Hello and welcome to my world!

I’m a retired Episcopal priest and Board Certified chaplain  (I’m far more spiritual than religious these days…;). I attended Ripon College-Cuddesdon/Univ of Oxford UK and Church Divinity School of the Pacific at Cal Berkeley (M.Div.). I also studied history and have an MA from UNLV in that field.

My blog reflects my fascination with our ideas about the unknown as well as my penchant for humorous writing (“Well, I Thought It Was Funny!”). Along those lines I’ve written three collections of ghost stories (some of which are also funny) – Death Be Not Loud and Rest In Fleece and Sepia Seepage – a serious nonfiction book about ghosts unimaginatively titled About Ghosts: A Useful Handbook, and a collection of haiku called It’s Your Funeral: Dead Funny Haiku, two Mob Haiku volumes (which tackle dastardly topics with humour and let’s face it, bad taste ;), and some serious work around devotional art and literary commentary (yes, a bit of a jumble, isn’t it ;).  For the intrepid, my work is available at amazon, here:  Jan’s Books

I’ve written academic book chapters and essays about spirituality and contemporary fiction (coauthored by Bill Kupersmith), blog essays and book prefaces about art (jamesstanfordart.com) and various magazine columns about everything from food to the paranormal.

Thanks for stopping by!  I hope you enjoy the blog!




203 thoughts on “About

  1. Thank you for visiting, would love to know as former priest and chaplain, how you view things like ghosts – although im sure your understanding may not be identical with Anglican and Catholic viewpoints

    Having about six months ago lost my dad – am struggling a little. It wouldnt seem strange to me that peoples presence are left behind, both in a good or bad way in places very familiar to them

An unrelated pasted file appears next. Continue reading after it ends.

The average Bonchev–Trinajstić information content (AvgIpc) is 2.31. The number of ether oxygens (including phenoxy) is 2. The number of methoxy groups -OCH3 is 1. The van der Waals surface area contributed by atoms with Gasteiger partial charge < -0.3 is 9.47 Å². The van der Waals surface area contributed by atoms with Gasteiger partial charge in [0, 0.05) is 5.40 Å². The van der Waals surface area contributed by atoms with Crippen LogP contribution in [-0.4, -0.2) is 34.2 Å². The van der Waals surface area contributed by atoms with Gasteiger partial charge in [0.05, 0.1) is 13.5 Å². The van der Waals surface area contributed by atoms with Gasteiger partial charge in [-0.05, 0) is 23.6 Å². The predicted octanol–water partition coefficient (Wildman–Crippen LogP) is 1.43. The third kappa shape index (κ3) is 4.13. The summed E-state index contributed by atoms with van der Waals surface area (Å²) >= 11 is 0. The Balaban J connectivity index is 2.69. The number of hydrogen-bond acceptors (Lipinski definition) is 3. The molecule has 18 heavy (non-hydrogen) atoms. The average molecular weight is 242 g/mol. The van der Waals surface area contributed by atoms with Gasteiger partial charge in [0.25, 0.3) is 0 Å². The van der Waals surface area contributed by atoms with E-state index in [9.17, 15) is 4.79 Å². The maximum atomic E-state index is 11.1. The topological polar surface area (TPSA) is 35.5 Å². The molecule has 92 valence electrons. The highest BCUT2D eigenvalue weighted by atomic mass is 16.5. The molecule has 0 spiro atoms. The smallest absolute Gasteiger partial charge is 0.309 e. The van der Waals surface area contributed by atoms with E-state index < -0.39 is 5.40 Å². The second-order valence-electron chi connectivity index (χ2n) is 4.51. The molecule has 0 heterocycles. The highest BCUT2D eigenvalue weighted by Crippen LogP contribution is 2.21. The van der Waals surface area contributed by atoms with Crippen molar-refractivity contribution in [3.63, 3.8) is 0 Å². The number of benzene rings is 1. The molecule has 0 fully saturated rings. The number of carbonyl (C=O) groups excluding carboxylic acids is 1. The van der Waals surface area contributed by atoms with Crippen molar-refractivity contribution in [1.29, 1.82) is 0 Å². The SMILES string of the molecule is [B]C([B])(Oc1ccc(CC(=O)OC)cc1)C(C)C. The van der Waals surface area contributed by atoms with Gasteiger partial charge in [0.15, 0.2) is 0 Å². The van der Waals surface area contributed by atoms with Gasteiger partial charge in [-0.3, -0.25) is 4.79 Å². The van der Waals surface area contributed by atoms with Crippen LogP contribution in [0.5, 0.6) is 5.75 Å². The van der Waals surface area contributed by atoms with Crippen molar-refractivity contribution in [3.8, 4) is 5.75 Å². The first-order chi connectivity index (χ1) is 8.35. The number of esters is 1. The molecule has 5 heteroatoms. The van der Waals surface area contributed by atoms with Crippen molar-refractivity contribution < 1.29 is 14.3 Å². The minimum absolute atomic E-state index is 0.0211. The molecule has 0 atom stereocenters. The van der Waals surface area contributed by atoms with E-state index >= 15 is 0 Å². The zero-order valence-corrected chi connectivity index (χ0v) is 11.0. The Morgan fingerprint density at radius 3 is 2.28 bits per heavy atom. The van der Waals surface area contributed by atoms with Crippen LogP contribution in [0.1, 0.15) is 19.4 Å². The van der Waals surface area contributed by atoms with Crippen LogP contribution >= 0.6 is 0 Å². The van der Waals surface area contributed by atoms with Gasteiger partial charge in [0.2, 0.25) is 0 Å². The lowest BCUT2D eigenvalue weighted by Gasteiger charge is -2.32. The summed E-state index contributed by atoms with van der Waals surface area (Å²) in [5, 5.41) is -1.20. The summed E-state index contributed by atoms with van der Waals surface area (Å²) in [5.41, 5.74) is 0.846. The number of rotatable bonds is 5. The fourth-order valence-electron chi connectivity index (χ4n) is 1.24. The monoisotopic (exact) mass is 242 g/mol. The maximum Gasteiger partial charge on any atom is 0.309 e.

A little while after my father died, my son and i drove past the hospital by accident because of an accident on the main road – we really didnt want to be there because he was still there and i got a very strong feeling/smell of his presence with us as we drove away – right until by accident we found ourselves at Ikea in Croydon and then it seemed to leave us. I think his spirit was fed up being in the hospital (he did get impatient) and we somehow facilitated him on the first leg of some sort of adventure he was making. I almost felt, events happened to bring us there. maybe he wanted to see my son again.

    This happened a few more times in other places when we were going for drives – i felt he joined us.

    But perhaps this is my own way of coping.

    Liked by 6 people

    • Thanks so much for your remarks. My views are probably along Anglican lines (that means “nothing definite” 🙂 — thanks for relating your fascinating story – you could indeed explain it as coping, or as a presence. If your son also smelled/felt the presence, that would be corroboration (I had an experience once when I saw something, the other person didn’t, but we both heard music and saw light. (And no, it wasn’t a Night Out :). Fascinating. It’s hard to say “there’s no such thing” when so many people report seeing or sensing paranormal phenomena. Thanks again for your story!

      Liked by 2 people

      • My take is that we can’t explain away bad things – they are as much a part of life as good, and they do not necessarily happen to those who “deserve” them – they are usually quite random. (Religious perspectives can be unhelpful – they can turn into cliche like “God never gives you more than you can bear” said to someone who is totally overwhelmed! Or, sometimes implying, like Job’s friends, that you must have done something to deserve your fate. So unhelpful. I do think angels look out for us, too – and often at those times when we absolutely doubt they exist!

        Liked by 5 people

      • Dear Jan,

        Having read several of your posts, I can see that you have been very productive over the first quarter of 2021!

        I hope that you have had a lovely Easter weekend! Perhaps you have taken the chance to make some lovely Easter cakes and Easter meals.

        Speaking of what I have got myself occupied in, I have stayed up till very late to complete some new graphics and animations plus more pertinent information for my special Easter post entitled “Easter in Modern Multimedia Perspective“, which you can easily find at the Home Page of my blog, as it is currently the Featured Post. You can also access the post directly at https://soundeagle.wordpress.com/2015/04/11/easter-in-modern-multimedia-perspective/